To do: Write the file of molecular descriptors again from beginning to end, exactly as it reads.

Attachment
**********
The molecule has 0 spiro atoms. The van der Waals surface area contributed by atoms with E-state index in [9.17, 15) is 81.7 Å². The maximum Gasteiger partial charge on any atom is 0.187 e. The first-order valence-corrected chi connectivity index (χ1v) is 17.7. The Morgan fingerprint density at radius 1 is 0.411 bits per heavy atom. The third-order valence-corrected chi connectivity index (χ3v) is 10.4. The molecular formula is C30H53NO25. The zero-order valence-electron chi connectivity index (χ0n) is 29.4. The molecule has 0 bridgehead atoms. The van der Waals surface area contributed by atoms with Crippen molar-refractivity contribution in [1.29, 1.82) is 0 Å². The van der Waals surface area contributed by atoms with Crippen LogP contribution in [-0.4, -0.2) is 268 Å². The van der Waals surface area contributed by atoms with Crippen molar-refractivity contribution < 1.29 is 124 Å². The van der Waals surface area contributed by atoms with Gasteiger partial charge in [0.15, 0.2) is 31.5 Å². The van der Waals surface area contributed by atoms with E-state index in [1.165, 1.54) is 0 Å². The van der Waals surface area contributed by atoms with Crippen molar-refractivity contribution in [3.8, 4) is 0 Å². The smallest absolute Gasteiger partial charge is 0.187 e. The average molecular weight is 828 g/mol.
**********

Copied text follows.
The molecule has 0 spiro atoms. The van der Waals surface area contributed by atoms with E-state index in [9.17, 15) is 81.7 Å². The maximum Gasteiger partial charge on any atom is 0.187 e. The first-order valence-corrected chi connectivity index (χ1v) is 17.7. The Morgan fingerprint density at radius 1 is 0.411 bits per heavy atom. The third-order valence-corrected chi connectivity index (χ3v) is 10.4. The molecular formula is C30H53NO25. The zero-order valence-electron chi connectivity index (χ0n) is 29.4. The molecule has 0 bridgehead atoms. The van der Waals surface area contributed by atoms with Crippen molar-refractivity contribution in [1.29, 1.82) is 0 Å². The van der Waals surface area contributed by atoms with Crippen LogP contribution in [-0.4, -0.2) is 268 Å². The van der Waals surface area contributed by atoms with Crippen molar-refractivity contribution < 1.29 is 124 Å². The van der Waals surface area contributed by atoms with Gasteiger partial charge in [0.15, 0.2) is 31.5 Å². The van der Waals surface area contributed by atoms with E-state index in [1.165, 1.54) is 0 Å². The van der Waals surface area contributed by atoms with Crippen molar-refractivity contribution in [3.8, 4) is 0 Å². The smallest absolute Gasteiger partial charge is 0.187 e. The average molecular weight is 828 g/mol.